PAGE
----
The Blessing and Curse of Resilience

The Blessing and Curse of Resilience

A simple reminder on resilience. Two things can be true: 

  1. Resilience allows leaders to push through challenges, handle adversity and continue performing even when the going is tough, often inspiring those around them to do the same. It is a wonderful quality and skill to learn. 
  2. Resilience as an admirable trait or behaviour masks the systemic issues that necessitate such resilience in the first place. It can perpetuate harmful cycles where leaders neglect their wellbeing, believing that enduring hardship is simply part of the job. When mimicked by teams, this creates a ripple effect of unhealthy behaviours. Resilience runs out, and when it does, your ability to lead well will be curtailed. 

When leaders constantly operate in an emotionally overdrawn state, the cost is their resilience, risk of burnout, and diminished effectiveness.

Changing the systems that require resilience

Rather than focusing solely on building resilience, there’s a need to change the systems that demand it. Leaders often find themselves in environments that unnecessarily strain their mental and physical health, believing that business is inherently stressful and ‘meant to be hard’. They lean hard on the drivers’ and behaviours they have come to accept – resulting in missed social occasions, working late and deprioritising their mental and physical health.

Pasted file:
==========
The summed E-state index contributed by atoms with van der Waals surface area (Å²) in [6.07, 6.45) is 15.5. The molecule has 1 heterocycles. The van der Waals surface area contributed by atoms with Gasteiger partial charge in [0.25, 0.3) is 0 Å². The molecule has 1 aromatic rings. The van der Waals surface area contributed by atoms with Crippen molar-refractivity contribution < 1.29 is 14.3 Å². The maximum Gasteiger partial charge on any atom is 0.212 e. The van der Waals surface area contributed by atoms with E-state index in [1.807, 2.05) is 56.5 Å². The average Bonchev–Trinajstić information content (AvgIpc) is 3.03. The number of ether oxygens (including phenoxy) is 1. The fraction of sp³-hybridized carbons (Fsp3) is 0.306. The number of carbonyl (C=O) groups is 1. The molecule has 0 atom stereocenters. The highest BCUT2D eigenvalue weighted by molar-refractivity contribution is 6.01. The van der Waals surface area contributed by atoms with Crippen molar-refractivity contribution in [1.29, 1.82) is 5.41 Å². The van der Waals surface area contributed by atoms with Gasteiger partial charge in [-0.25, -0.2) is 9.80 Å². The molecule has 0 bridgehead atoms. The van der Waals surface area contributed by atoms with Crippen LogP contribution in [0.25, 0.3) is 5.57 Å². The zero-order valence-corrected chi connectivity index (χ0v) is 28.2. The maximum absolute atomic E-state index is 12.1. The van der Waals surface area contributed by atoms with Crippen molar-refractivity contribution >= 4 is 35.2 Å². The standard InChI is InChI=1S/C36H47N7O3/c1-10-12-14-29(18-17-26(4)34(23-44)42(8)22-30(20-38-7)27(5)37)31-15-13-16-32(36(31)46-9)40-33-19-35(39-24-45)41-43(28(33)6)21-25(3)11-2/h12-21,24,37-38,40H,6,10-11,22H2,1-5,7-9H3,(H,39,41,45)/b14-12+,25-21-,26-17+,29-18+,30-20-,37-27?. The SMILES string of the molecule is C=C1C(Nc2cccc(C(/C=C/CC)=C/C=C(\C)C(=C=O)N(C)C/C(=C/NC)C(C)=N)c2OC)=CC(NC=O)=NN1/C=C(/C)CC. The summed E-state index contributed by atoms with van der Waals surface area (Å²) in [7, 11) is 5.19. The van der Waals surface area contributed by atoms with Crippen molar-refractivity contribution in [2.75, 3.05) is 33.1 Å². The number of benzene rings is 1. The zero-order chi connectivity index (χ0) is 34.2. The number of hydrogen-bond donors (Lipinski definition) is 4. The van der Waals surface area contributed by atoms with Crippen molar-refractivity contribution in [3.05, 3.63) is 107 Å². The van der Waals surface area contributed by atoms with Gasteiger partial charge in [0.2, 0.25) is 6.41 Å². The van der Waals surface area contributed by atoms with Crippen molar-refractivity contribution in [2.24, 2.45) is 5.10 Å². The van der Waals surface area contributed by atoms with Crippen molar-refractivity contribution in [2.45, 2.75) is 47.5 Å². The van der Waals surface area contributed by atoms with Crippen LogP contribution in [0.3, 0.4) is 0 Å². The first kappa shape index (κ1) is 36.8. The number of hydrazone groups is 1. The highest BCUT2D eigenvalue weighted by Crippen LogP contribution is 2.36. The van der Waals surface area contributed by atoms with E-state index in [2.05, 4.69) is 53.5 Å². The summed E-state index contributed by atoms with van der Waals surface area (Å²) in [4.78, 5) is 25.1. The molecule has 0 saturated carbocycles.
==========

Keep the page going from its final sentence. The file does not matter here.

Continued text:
Four simple ways to maintain your own resilience:

  1. Encourage a culture where self-care is prioritised, and long hours are not the norm.
  2. Build a strong, autonomous team and trust them to handle responsibilities.
  3. Challenge the belief that constant stress is normal and cultivate habits that support long-term well-being.
  4. Empathy with boundaries – show care and commitment without sacrificing your health. 

Resilience, like everything, is finite in its resource. It’s time to stop glorifying relentless resilience and start addressing the root causes of stress and burnout. Leaders must recognise the impact of their emotional overdraft and take steps to create healthier, more sustainable work environments.



Leave a Reply

Your email address will not be published. Required fields are marked *